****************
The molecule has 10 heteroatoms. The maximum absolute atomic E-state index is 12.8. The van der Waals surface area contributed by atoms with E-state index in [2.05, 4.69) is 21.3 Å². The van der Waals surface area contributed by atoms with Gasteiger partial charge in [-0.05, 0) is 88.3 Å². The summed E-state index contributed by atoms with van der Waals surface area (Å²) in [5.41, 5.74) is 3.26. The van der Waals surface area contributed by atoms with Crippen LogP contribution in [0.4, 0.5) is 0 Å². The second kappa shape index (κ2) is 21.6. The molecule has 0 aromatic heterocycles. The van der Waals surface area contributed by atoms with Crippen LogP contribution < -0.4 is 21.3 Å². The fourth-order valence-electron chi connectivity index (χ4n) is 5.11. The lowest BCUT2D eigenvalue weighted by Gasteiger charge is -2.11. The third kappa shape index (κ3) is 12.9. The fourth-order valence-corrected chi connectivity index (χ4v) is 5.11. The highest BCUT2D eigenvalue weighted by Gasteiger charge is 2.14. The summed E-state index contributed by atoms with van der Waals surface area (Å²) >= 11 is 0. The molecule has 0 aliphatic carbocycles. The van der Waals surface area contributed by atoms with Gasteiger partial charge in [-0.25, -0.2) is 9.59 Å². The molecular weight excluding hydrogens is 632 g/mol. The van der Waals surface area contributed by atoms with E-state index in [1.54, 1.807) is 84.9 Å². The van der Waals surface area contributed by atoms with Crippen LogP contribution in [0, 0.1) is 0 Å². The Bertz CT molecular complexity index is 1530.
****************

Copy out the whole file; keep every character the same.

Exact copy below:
The molecule has 10 heteroatoms. The maximum absolute atomic E-state index is 12.8. The van der Waals surface area contributed by atoms with E-state index in [2.05, 4.69) is 21.3 Å². The van der Waals surface area contributed by atoms with Gasteiger partial charge in [-0.05, 0) is 88.3 Å². The summed E-state index contributed by atoms with van der Waals surface area (Å²) in [5.41, 5.74) is 3.26. The van der Waals surface area contributed by atoms with Crippen LogP contribution in [0.4, 0.5) is 0 Å². The second kappa shape index (κ2) is 21.6. The molecule has 0 aromatic heterocycles. The van der Waals surface area contributed by atoms with Crippen LogP contribution < -0.4 is 21.3 Å². The fourth-order valence-electron chi connectivity index (χ4n) is 5.11. The lowest BCUT2D eigenvalue weighted by Gasteiger charge is -2.11. The third kappa shape index (κ3) is 12.9. The fourth-order valence-corrected chi connectivity index (χ4v) is 5.11. The highest BCUT2D eigenvalue weighted by Gasteiger charge is 2.14. The summed E-state index contributed by atoms with van der Waals surface area (Å²) >= 11 is 0. The molecule has 0 aliphatic carbocycles. The van der Waals surface area contributed by atoms with Gasteiger partial charge in [-0.25, -0.2) is 9.59 Å². The molecular weight excluding hydrogens is 632 g/mol. The van der Waals surface area contributed by atoms with E-state index in [1.54, 1.807) is 84.9 Å². The van der Waals surface area contributed by atoms with Crippen LogP contribution in [0, 0.1) is 0 Å². The Bertz CT molecular complexity index is 1530.